Panelists talk to the audience during a panel regarding ethics in sports media inside Annenberg Auditorium on October 23, 2014.
USC Annenberg

Minor Key: Sports Media Studies Minor Examines Sports Industry and Impact on Society

With USC’s reputation for excellent athletic programs, it’s no wonder some students have aspirations to work in the ever-growing sports industry.

For this reason, Professor Dan Durbin proposed USC Annenberg’s Sports Media Studies minor in 2009. It gives students the opportunity to study sports from a number of perspectives, specifically those pertaining to media and society.

According to Durbin — who also founded the Annenberg Institute of Sports, Media & Society —  students examine the impact of sports on society, how athletes can be a gage of social change, and “how they can successfully communicate about sports and sell sports to a larger audience.”

He added that the popularity of the minor now recognizes two things: “One, that many students have an interest in working, one way or another, in the sports industry, and two, that sports have become a really serious subject for academic study.”

The introductory courses for the minor are COMM 381: “Issues in Contemporary Sport,” and COMM 383: “Sports, Communication and Culture,” which satisfies the university’s diversity requirement and is taught by Durbin.

“It really is the foundational course for getting people to really understand the language of sports study and how sports have evolved as a mediated form of communication,” Durbin said.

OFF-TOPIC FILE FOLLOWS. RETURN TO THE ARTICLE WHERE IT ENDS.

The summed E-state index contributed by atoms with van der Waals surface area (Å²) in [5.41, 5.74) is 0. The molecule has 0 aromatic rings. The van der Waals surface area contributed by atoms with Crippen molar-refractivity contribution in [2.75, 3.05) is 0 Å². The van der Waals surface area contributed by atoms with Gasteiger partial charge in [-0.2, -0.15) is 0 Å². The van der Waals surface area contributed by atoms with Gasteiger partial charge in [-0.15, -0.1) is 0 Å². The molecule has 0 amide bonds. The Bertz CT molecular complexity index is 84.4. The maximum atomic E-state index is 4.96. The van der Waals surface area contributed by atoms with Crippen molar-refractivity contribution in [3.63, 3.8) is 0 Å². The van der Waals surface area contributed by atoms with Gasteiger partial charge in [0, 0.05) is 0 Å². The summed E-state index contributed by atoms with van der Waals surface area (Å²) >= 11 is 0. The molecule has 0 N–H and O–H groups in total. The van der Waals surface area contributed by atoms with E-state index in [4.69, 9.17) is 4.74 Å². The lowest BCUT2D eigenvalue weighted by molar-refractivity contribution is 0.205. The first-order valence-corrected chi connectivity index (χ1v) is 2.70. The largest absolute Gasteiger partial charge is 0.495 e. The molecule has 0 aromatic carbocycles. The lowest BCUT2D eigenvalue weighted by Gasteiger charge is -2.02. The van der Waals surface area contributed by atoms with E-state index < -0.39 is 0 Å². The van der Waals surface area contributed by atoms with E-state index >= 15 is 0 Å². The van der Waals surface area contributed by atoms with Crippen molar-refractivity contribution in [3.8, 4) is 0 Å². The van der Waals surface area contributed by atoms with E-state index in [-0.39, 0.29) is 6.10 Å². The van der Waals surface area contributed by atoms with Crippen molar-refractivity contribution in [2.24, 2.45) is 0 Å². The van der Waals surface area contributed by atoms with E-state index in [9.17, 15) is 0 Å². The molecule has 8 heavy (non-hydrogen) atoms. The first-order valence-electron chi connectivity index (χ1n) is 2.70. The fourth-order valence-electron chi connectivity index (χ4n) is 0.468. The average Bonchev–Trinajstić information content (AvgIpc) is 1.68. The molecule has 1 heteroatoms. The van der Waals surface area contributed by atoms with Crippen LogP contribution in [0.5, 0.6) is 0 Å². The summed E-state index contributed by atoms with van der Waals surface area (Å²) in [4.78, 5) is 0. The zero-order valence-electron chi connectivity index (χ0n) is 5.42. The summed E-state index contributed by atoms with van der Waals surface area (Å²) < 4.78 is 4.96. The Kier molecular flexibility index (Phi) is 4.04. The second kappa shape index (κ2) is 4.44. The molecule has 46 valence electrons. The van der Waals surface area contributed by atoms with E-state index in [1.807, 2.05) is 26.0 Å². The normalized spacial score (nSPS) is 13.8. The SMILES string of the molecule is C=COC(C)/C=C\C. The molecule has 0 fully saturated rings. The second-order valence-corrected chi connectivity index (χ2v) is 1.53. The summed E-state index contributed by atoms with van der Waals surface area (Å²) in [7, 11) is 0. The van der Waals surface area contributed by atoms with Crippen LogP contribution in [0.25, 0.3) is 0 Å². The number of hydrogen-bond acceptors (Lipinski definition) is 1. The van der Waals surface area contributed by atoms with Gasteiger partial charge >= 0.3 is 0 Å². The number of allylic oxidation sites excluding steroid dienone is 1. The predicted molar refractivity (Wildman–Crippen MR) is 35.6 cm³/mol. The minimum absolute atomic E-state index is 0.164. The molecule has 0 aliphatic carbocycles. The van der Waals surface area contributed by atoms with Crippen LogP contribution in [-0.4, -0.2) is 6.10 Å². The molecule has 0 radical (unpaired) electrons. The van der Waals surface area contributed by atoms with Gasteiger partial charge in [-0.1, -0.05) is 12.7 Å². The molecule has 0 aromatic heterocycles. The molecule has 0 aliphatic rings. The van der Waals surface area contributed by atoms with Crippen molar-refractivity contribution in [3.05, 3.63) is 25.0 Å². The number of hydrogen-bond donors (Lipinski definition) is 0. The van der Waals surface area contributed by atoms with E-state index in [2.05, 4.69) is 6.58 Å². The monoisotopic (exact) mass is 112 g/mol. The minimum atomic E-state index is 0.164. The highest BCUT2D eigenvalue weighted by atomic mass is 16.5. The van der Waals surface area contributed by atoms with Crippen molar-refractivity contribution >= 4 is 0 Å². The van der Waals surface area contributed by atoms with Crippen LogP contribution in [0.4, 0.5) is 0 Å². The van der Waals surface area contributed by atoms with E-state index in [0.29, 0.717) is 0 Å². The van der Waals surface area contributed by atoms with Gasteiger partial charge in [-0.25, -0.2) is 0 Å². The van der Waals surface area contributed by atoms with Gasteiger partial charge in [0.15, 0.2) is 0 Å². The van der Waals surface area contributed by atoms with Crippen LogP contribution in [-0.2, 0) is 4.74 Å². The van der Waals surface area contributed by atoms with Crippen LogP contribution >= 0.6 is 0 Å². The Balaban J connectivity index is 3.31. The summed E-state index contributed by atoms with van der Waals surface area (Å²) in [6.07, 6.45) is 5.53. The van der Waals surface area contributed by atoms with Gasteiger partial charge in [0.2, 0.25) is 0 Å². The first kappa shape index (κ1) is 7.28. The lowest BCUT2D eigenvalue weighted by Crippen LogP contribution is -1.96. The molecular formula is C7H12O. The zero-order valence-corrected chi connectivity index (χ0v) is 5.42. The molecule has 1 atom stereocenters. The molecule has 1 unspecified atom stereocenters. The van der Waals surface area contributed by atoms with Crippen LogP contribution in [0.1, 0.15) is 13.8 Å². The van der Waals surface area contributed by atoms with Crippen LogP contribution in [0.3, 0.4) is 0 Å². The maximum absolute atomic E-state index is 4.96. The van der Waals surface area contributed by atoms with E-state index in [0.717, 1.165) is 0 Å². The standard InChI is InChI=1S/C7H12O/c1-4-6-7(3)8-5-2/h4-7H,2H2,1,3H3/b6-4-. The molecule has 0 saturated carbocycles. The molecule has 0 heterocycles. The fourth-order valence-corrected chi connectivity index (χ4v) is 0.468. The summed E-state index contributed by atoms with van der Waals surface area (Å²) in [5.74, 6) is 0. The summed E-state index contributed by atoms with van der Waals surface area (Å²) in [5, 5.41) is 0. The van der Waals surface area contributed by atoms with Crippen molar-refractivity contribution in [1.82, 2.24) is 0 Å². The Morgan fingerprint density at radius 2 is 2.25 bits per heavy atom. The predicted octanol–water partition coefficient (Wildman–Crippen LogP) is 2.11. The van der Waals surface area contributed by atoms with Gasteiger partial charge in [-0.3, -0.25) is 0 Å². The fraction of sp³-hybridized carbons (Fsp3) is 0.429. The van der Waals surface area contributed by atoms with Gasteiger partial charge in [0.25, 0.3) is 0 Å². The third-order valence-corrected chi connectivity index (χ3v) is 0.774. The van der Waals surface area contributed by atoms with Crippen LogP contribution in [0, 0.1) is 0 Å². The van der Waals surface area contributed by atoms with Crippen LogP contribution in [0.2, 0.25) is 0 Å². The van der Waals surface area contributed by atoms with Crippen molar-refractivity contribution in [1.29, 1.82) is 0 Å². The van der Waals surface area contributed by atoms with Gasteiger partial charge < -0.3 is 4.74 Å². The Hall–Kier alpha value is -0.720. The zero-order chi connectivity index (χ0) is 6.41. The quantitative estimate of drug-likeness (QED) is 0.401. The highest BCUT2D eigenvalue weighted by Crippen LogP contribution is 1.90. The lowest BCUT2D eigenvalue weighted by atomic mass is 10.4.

From producing sports programming to marketing and branding for sports organizations, students who complete the minor have a number of career options within the sports industry.

“This degree will highlight your special skills and your special knowledge in an area that will be valuable to you, both in helping you find jobs, but also for breaking through glass ceilings in your current employment,” Durbin said.

Evan Budrovich, a senior Broadcast Journalism major, said the minor has given him “an in-depth look at some of the unique perspectives that forge sports with culture, ethics, politics and a whole slew of other important issues.”

He added that while his favorite class was JOUR 380: “Sports, Business and Media in Today’s Society” with Professor Jeff Fellenzer, the entire curriculum is “engaging, entertaining and provides a great avenue to channel [his] passion for sports with educational and worthwhile information on some critical topics.”